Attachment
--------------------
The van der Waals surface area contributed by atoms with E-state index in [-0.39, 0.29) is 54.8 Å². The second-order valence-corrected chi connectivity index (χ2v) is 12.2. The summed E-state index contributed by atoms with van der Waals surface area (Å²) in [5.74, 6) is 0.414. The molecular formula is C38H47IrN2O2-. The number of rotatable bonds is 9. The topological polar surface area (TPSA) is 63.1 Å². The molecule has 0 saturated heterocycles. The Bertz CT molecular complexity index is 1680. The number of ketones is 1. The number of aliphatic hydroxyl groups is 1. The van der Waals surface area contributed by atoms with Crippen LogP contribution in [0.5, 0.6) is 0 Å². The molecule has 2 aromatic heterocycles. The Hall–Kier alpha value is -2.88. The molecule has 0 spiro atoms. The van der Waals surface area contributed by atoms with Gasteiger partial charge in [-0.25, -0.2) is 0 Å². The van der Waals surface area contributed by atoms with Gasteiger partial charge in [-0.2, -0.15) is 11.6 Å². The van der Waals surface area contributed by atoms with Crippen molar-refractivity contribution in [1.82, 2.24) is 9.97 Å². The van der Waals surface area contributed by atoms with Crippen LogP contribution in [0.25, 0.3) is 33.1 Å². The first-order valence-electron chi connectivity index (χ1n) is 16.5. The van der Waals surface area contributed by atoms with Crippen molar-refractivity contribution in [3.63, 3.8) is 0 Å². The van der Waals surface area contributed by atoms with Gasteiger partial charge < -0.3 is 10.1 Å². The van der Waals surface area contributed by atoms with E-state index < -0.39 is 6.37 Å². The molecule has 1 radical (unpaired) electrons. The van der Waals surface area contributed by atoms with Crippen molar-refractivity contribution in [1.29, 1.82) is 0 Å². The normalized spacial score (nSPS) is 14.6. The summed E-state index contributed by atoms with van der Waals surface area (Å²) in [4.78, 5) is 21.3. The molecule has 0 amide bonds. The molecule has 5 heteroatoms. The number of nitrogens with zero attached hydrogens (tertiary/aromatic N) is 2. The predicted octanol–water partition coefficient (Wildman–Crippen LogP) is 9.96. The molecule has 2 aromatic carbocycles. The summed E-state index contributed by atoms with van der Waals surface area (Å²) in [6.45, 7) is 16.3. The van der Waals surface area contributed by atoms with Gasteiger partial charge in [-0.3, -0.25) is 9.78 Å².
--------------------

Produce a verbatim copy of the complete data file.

The van der Waals surface area contributed by atoms with E-state index in [-0.39, 0.29) is 54.8 Å². The second-order valence-corrected chi connectivity index (χ2v) is 12.2. The summed E-state index contributed by atoms with van der Waals surface area (Å²) in [5.74, 6) is 0.414. The molecular formula is C38H47IrN2O2-. The number of rotatable bonds is 9. The topological polar surface area (TPSA) is 63.1 Å². The molecule has 0 saturated heterocycles. The Bertz CT molecular complexity index is 1680. The number of ketones is 1. The number of aliphatic hydroxyl groups is 1. The van der Waals surface area contributed by atoms with Crippen LogP contribution in [0.5, 0.6) is 0 Å². The molecule has 2 aromatic heterocycles. The Hall–Kier alpha value is -2.88. The molecule has 0 spiro atoms. The van der Waals surface area contributed by atoms with Gasteiger partial charge in [-0.25, -0.2) is 0 Å². The van der Waals surface area contributed by atoms with Gasteiger partial charge in [-0.2, -0.15) is 11.6 Å². The van der Waals surface area contributed by atoms with Crippen molar-refractivity contribution in [1.82, 2.24) is 9.97 Å². The van der Waals surface area contributed by atoms with Crippen LogP contribution in [0.25, 0.3) is 33.1 Å². The first-order valence-electron chi connectivity index (χ1n) is 16.5. The van der Waals surface area contributed by atoms with Crippen molar-refractivity contribution in [3.63, 3.8) is 0 Å². The van der Waals surface area contributed by atoms with Gasteiger partial charge < -0.3 is 10.1 Å². The van der Waals surface area contributed by atoms with E-state index < -0.39 is 6.37 Å². The molecule has 1 radical (unpaired) electrons. The van der Waals surface area contributed by atoms with Crippen molar-refractivity contribution in [1.29, 1.82) is 0 Å². The normalized spacial score (nSPS) is 14.6. The summed E-state index contributed by atoms with van der Waals surface area (Å²) in [4.78, 5) is 21.3. The molecule has 0 amide bonds. The molecule has 5 heteroatoms. The number of nitrogens with zero attached hydrogens (tertiary/aromatic N) is 2. The predicted octanol–water partition coefficient (Wildman–Crippen LogP) is 9.96. The molecule has 2 aromatic carbocycles. The summed E-state index contributed by atoms with van der Waals surface area (Å²) in [6.45, 7) is 16.3. The van der Waals surface area contributed by atoms with Gasteiger partial charge in [-0.3, -0.25) is 9.78 Å².